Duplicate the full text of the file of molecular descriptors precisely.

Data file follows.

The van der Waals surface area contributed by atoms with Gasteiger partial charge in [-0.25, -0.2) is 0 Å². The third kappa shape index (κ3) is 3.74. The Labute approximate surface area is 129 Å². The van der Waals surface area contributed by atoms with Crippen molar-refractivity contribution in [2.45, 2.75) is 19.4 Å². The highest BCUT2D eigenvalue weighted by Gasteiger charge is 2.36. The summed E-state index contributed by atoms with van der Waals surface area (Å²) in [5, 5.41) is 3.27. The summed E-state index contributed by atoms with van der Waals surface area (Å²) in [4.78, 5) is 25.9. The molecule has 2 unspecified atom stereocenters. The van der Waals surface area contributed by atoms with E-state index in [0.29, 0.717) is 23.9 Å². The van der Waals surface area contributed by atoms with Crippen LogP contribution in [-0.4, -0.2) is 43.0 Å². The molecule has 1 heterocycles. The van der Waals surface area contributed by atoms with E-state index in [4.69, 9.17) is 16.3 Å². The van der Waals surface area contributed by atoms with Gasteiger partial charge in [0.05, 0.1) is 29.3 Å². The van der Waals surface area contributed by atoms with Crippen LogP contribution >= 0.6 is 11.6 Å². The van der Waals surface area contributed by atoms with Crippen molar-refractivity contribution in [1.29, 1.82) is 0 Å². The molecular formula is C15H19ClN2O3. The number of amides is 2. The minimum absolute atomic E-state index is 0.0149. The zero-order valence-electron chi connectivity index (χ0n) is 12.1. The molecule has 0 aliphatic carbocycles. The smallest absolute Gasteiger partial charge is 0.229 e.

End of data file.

The van der Waals surface area contributed by atoms with Gasteiger partial charge in [-0.25, -0.2) is 0 Å². The third kappa shape index (κ3) is 3.74. The Labute approximate surface area is 129 Å². The van der Waals surface area contributed by atoms with Crippen molar-refractivity contribution in [2.45, 2.75) is 19.4 Å². The highest BCUT2D eigenvalue weighted by Gasteiger charge is 2.36. The summed E-state index contributed by atoms with van der Waals surface area (Å²) in [5, 5.41) is 3.27. The summed E-state index contributed by atoms with van der Waals surface area (Å²) in [4.78, 5) is 25.9. The molecule has 2 unspecified atom stereocenters. The van der Waals surface area contributed by atoms with E-state index in [0.29, 0.717) is 23.9 Å². The van der Waals surface area contributed by atoms with Crippen LogP contribution in [-0.4, -0.2) is 43.0 Å². The molecule has 1 heterocycles. The van der Waals surface area contributed by atoms with E-state index in [4.69, 9.17) is 16.3 Å². The van der Waals surface area contributed by atoms with Gasteiger partial charge in [0.05, 0.1) is 29.3 Å². The van der Waals surface area contributed by atoms with Crippen LogP contribution >= 0.6 is 11.6 Å². The van der Waals surface area contributed by atoms with Crippen molar-refractivity contribution in [1.29, 1.82) is 0 Å². The molecular formula is C15H19ClN2O3. The number of amides is 2. The minimum absolute atomic E-state index is 0.0149. The zero-order valence-electron chi connectivity index (χ0n) is 12.1. The molecule has 0 aliphatic carbocycles. The smallest absolute Gasteiger partial charge is 0.229 e.